Jeana Kinne, a preschool teacher, preschool director, parent educator, and writer forTeaching Mamaputs it this way:
“The foundation of a happy and successful school day is a schedule and routine. When we stick with a daily routine, our kids come in knowing that they will have all of their basic needs met.”
This is especially important considering the many ups and downs of the past couple of years.
Experts like Jeana suggest that by having a set routine in place, parents and educators can help create a sense of certainty even when the world around them feels chaotic.
“If a child hasn’t slept well the night before, if they are hungry, or if they are missing a family member (maybe one parent is out of town), they will communicate their needs through behaviors,” she explains. “Basic needs include food, shelter, sleep, love, and support. If they hadn’t had their basic needs met that particular day, then we will see varying needs and behaviors at school.”
Child learning in preschool
Plan for easy transitions
Transitions are another key area where you may find yourself wondering if there’s a better way to plan.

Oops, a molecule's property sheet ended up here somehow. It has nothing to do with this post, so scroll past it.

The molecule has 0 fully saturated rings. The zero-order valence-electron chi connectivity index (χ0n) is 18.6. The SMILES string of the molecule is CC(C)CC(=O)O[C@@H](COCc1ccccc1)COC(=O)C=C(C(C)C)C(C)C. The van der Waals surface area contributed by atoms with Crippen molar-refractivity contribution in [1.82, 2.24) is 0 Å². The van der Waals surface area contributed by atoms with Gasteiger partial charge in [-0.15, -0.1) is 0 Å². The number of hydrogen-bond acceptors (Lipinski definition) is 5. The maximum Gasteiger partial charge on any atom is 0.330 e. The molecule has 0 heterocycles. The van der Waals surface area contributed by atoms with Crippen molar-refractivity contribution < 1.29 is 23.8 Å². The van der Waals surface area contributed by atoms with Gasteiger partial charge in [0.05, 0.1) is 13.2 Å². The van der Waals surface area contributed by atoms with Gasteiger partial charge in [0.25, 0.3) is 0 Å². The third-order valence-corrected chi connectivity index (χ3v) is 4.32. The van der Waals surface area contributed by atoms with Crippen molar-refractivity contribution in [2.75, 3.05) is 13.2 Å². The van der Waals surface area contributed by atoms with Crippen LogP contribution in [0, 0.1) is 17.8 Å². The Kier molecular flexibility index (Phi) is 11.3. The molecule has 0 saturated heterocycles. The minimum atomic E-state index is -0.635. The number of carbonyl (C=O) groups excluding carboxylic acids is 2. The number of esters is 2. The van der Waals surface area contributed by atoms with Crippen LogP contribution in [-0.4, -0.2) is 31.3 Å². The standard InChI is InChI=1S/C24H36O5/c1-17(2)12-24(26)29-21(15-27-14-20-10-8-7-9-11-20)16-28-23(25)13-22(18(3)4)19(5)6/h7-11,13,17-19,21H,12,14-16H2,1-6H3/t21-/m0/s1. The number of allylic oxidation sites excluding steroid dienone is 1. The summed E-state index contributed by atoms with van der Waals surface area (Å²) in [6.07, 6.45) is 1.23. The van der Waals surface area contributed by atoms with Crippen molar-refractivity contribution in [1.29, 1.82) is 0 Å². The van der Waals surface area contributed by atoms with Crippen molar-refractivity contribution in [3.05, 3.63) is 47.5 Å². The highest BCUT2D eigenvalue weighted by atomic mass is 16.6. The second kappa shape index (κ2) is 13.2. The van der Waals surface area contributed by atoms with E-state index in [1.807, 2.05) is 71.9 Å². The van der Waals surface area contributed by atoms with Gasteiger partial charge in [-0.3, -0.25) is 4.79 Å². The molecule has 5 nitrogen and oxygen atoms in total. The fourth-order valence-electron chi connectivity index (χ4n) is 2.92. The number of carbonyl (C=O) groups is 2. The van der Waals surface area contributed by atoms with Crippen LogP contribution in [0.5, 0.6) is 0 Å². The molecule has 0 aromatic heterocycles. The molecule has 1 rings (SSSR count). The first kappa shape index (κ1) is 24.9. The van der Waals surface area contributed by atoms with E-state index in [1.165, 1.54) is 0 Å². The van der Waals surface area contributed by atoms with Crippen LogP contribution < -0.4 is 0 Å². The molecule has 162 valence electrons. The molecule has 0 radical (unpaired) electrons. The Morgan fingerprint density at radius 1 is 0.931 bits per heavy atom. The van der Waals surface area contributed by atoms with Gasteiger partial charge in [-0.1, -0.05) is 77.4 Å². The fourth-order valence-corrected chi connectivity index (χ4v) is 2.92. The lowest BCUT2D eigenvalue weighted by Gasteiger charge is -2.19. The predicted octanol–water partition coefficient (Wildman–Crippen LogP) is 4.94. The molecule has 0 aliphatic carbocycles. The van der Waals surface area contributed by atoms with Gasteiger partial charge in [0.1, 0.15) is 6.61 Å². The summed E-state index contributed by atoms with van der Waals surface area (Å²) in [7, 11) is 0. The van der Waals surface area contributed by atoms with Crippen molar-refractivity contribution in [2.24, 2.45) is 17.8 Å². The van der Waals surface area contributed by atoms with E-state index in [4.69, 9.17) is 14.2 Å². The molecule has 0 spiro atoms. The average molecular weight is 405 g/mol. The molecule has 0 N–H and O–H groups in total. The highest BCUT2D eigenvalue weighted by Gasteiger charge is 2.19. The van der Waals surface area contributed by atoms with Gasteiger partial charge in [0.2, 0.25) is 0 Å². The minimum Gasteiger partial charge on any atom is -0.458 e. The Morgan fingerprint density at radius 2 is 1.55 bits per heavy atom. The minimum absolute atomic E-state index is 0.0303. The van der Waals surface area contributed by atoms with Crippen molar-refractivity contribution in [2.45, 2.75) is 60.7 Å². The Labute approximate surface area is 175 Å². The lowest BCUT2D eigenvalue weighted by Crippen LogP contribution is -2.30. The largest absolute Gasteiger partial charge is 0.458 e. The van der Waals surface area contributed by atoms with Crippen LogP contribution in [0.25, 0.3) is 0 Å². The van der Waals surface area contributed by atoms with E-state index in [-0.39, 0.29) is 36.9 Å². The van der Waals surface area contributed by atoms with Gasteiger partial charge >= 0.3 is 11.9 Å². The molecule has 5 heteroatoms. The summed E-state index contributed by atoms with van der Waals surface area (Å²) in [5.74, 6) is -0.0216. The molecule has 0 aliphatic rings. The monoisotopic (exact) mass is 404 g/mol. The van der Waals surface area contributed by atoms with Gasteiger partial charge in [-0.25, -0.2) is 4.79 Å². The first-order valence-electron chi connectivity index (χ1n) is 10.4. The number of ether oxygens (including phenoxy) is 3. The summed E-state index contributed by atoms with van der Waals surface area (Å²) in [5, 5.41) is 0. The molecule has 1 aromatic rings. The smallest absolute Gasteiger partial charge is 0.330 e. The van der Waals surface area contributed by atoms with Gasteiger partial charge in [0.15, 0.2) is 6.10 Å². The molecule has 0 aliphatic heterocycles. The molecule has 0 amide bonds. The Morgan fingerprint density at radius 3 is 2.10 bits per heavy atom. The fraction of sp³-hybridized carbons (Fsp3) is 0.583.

The team over atLearning Without Tearssums up the importance of transitions perfectly:
“Transition activities and strategiespromote self-regulationby helping children know what to expect and actively participate in their daily schedule. They also promote an understanding of the sense of time (i.e., past, present, future) and help with the development of social-emotional skills.”
This is another where even as an adult, it’s not too difficult to empathize.
After all, if you were eating a meal at a restaurant and the server walked up and took your plate without warning, you wouldn’t be calm, cool, and content. You’d be frustrated and confused. Downright hangry, even!
Point is, we all do better with smooth transitions. The same goes for our ECE students.